If the summer of 2007 was the high point of UK prosperity then financial results for the tax year 2007/08 may not have been too bad. But the following year may tell a different tale and this article explains what can be done with a 2008/09 tax loss.
This article does not cover the nuances of loss relief or explain how a trading period is tagged to a tax year. The emphasis is on examining which tax years can be adjusted with a 2008/09 loss.
The 4 year start up rule
A trade loss is common in the early years and this relief enables losses arising in the first four tax years to be offset against total income in the earlier three years. For example a loss in 2008/09 can be offset against total income in 2005/06 and if the loss is not fully utilised then the remainder of the loss is set against income in 2006/07 and then 2007/08.
Taking this example into the second year a tax loss in 2009/2010 can be offset against income in 2006/07, 2007/08 and then 2008/09. But note just how quickly the loss in the second year of trading catches up with the tax year of commencement of trade. It is therefore important to maximise offsets against the earliest and highest income years – and this requires tax planning.
The above relief is especially useful for offsetting losses against earlier year’s employment income or savings and investment income. In the early years there are a number of reliefs and care is required to ensure that losses return the highest tax recovery without wasting personal allowances.
The 3 year terminal rule
A trade may cease for any number of reasons with the terminal years making losses. To this extent the final 12 month loss may be carried back against the profits of the same trade in the previous three years. For example a loss in 2008/09 can be offset against profits in 2007/08, 2006/07 and then 2005/06.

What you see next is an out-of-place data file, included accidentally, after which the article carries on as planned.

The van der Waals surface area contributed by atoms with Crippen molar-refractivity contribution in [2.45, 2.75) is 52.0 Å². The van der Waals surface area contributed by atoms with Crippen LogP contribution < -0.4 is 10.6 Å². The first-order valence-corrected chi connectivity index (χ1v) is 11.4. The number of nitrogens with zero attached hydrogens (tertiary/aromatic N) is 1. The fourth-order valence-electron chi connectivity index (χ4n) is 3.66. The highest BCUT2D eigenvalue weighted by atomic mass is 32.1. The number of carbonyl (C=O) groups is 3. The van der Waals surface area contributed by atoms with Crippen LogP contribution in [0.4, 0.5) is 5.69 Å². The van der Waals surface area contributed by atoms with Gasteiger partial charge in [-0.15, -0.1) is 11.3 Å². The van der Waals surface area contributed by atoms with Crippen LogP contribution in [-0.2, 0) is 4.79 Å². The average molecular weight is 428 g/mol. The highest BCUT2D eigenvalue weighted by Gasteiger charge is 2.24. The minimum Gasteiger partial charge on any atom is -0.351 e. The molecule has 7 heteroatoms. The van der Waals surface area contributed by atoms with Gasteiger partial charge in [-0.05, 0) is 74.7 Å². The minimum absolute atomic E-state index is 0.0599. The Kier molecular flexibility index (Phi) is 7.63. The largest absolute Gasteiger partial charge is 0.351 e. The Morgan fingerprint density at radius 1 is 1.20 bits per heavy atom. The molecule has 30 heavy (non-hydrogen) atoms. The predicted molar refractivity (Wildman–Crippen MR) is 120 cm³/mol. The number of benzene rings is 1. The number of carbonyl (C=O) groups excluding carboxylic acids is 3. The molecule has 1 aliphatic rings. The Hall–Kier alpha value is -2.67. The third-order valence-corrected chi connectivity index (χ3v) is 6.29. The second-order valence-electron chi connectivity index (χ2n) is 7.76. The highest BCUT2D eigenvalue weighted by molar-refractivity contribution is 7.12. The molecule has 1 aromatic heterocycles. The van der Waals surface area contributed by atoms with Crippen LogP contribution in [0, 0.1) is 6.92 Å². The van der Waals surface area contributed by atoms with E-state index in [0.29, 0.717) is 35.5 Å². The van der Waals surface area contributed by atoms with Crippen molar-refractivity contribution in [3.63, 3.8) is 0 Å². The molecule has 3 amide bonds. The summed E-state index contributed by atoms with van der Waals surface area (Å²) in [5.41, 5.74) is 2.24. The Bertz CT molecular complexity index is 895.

There are a number of allowances and relief’s which coincide in the final trading period and I have found on occasions that the 12 month loss can exceed the available profit in the last three years. Good tax planning can help but one issue that is easy to spot is over extended trading – where a sole trader “gives it a couple of more years” resulting in annually reducing profits.
The down side of a couple of less profitable final years is that any earlier periods of high taxation fall outside of the three year limit.
Past, present or future choices
In any year of loss a trader has to initially decide whether to carry forward the loss without claiming immediate relief. By doing so the aim would be to allow the loss to reduce the profits of the same trade in the following year.
In most situations this may not sensible and what remains then is to decide whether to claim loss relief against total income of one or both of the past and/or current years – and in what order to make these claims. For example a loss in 2008/09 can be offset against total income in 2008/09 or 2007/08 or both (2008/09 and then 2007/08 or 2007/08 and then 2008/09).
Also, should there be any capital gains in either 2008/09 or 2007/08 then further calculations may be required to assess the benefit of offsetting the trade loss against capital gains.
The Chancellor’s relief for 2008/09
On 22 April 2009 the Chancellor introduced a new relief for the 2008/09 tax year only. With the aim of allowing a 2008/09 trade loss to be offset against the previously ‘blocked’ years of 2006/07 and 2005/06.
To begin with a trader must make a ‘past’ or ‘present’ claim against total income for either or both the years 2008/09 and 2007/08. Only then can an offset of up to £50,000 be made against profits of the same trade in 2006/07 and 2005/06 (in that order). In the interests of providing greater detail I attach the link to the Revenue’s guidance (click).
Loss interaction with the Annual Investment Allowance
Without going into the detail, I should mention that 2008/09 is also the first year under the new annual investment allowance regime and this could have a massive impact on the tax position of traders who purchased plant and machinery in the year to 5 April 2009. Including a trader’s payments on account and tax credit position.
In fact never before has it been so easy to claim 100% relief on qualifying expenditure and this alone could result in a tax loss. The only problem with losses is that often they are themselves wasted and therefore care and planning is required – particularly on the date of purchase of new assets.
If you are planning on ceasing or retiring in the next three years then this is the year to outline your closing tax years and at the very least ask yourself whether there are tax benefits in changing your existing accounting end date.
This article is for discussion purposes only and does not represent advice on which you should act without consulting a professional as tax legislation is complex and changes frequently.